Doug woos Ford Nation with clone of Rob’s campaign

Doug Ford

Coun. Doug Ford speaks to The Ryersonian during a trip to campus. Ford made his mayoral debate debut on Tuesday. (Ryersonian)

Speaking in front of a room full of Ford Nation supporters Tuesday night, Coun. Doug Ford reintroduced his brother’s platform as his own during his first appearance at a mayoral debate.

Doug Ford hadn’t participated in any debates since he registered to run Sept. 12, when he took the place of Mayor Rob Ford, who was forced to withdraw after the discovery of a malignant abdominal tumour.

At the debate at a west-end high school, Ford tried to link himself to his brother, frequently using the term “we” when discussing Rob Ford’s work as mayor.

“We went in there and we cleaned up house,” Ford said. He then made a reference to the expensive New Year’s Eve parties councillors used to have, saying, “We stopped the gravy train.”

Ford, who comes from a wealthy background, accused mayoral candidate John Tory of being too far removed from low-income families to be able to understand their situation.

“You know John, you’ve had a pretty easy ride,” he said. “I know you’re used to having everything handed to you on a silver platter.”

It appeared to be a strategy straight out of Rob Ford’s book. The mayor had always painted himself as the “average Joe,” pegging councillors and critics as “rich elitists” even though public records show the Ford family has real estate holdings worth more than $10 million.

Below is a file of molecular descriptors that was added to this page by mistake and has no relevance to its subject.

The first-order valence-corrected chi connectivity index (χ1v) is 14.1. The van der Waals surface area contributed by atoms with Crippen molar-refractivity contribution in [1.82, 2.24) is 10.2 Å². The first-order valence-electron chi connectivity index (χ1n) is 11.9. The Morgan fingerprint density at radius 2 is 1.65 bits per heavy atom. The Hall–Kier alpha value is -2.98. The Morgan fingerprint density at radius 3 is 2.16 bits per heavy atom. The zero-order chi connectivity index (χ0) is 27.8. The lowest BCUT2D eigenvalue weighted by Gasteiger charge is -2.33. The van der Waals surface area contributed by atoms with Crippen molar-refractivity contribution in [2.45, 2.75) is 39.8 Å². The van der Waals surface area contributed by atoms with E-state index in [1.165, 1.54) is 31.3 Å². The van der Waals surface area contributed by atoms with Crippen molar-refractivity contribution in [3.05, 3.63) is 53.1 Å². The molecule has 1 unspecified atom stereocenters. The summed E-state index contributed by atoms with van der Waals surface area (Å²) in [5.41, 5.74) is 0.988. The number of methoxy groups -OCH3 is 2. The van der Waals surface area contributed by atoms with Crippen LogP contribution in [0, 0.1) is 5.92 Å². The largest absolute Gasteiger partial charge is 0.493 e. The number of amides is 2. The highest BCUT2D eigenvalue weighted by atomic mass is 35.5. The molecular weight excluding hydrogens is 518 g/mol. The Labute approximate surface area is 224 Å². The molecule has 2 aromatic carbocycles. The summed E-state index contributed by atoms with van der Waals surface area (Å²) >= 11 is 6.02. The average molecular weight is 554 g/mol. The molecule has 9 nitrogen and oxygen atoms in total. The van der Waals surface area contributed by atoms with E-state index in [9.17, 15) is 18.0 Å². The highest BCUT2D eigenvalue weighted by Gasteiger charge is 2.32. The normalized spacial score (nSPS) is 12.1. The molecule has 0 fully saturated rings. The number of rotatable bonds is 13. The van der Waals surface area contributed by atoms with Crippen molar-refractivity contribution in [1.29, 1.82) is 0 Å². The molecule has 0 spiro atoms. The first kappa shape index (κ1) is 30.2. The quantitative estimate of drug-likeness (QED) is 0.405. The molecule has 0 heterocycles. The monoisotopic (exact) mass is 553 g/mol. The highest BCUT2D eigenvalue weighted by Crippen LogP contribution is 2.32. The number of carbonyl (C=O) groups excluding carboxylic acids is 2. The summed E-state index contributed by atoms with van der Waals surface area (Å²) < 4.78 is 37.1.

Doug Ford also quizzed Tory on the logistics of city hall.

“How many standing committees are there, John?” Ford asked, also questioning the last time Tory was even at city hall.

“I think there are five,” Tory answered incorrectly as the crowd laughed and applauded Ford. There are seven standing committees.

Ford also had to deal with comments about the family’s shady past.

“I saw our mayor on the front page,” mayoral candidate Olivia Chow said disapprovingly, when answering a question about how she would market Toronto for tourism. She went on to criticize the mayor for not representing the city well and was met with boos and jeers from the crowd.

Like the mayor, Doug Ford was also asked if he would attend Pride — an event that his brother has notoriously missed every year — but he evaded the question, saying only he believes in equality.

Still, Ford appeared to have pleased a room full of Ford Nation supporters by sticking to his brother’s discourse.

“Stop the gravy train,” Ford said in his closing statement. “We’re fighting for the everyday average person. We’re just like you.”

“I’m here for two simple reasons,” he said to the rowdy crowd. “I love this city and I love the people in it.”

A recent poll has put Ford in second place, behind Tory.

Our live blog of the event can be found here.

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